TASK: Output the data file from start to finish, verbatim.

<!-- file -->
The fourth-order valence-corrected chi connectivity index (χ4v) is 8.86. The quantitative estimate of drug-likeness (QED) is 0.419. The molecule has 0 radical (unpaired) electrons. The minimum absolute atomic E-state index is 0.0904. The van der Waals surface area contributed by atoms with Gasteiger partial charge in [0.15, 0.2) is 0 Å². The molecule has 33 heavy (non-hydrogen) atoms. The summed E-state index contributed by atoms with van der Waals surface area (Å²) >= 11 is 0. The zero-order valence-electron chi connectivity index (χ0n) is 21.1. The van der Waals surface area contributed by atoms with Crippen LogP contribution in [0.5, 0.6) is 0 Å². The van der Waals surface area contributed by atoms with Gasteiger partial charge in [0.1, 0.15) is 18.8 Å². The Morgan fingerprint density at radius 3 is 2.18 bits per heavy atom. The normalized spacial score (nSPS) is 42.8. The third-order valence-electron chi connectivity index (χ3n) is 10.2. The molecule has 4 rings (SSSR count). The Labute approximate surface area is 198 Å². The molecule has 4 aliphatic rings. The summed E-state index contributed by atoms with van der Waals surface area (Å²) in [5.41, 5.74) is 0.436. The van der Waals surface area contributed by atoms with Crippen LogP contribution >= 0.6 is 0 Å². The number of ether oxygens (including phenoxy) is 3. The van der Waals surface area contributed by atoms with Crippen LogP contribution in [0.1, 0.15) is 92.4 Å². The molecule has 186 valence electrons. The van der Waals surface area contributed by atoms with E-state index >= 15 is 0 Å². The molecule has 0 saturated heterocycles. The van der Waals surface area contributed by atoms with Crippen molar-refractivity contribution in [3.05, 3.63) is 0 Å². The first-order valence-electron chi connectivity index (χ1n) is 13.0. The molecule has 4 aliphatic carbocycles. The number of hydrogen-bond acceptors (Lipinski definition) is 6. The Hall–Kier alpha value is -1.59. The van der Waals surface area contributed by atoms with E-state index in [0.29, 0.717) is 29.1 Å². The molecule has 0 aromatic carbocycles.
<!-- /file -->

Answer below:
The fourth-order valence-corrected chi connectivity index (χ4v) is 8.86. The quantitative estimate of drug-likeness (QED) is 0.419. The molecule has 0 radical (unpaired) electrons. The minimum absolute atomic E-state index is 0.0904. The van der Waals surface area contributed by atoms with Gasteiger partial charge in [0.15, 0.2) is 0 Å². The molecule has 33 heavy (non-hydrogen) atoms. The summed E-state index contributed by atoms with van der Waals surface area (Å²) >= 11 is 0. The zero-order valence-electron chi connectivity index (χ0n) is 21.1. The van der Waals surface area contributed by atoms with Crippen LogP contribution in [0.5, 0.6) is 0 Å². The van der Waals surface area contributed by atoms with Gasteiger partial charge in [0.1, 0.15) is 18.8 Å². The Morgan fingerprint density at radius 3 is 2.18 bits per heavy atom. The normalized spacial score (nSPS) is 42.8. The third-order valence-electron chi connectivity index (χ3n) is 10.2. The molecule has 4 rings (SSSR count). The Labute approximate surface area is 198 Å². The molecule has 4 aliphatic rings. The summed E-state index contributed by atoms with van der Waals surface area (Å²) in [5.41, 5.74) is 0.436. The van der Waals surface area contributed by atoms with Crippen LogP contribution >= 0.6 is 0 Å². The number of ether oxygens (including phenoxy) is 3. The van der Waals surface area contributed by atoms with Crippen LogP contribution in [0.1, 0.15) is 92.4 Å². The molecule has 186 valence electrons. The van der Waals surface area contributed by atoms with E-state index >= 15 is 0 Å². The molecule has 0 saturated heterocycles. The van der Waals surface area contributed by atoms with Crippen molar-refractivity contribution in [3.05, 3.63) is 0 Å². The first-order valence-electron chi connectivity index (χ1n) is 13.0. The molecule has 4 aliphatic carbocycles. The number of hydrogen-bond acceptors (Lipinski definition) is 6. The Hall–Kier alpha value is -1.59. The van der Waals surface area contributed by atoms with E-state index in [0.29, 0.717) is 29.1 Å². The molecule has 0 aromatic carbocycles.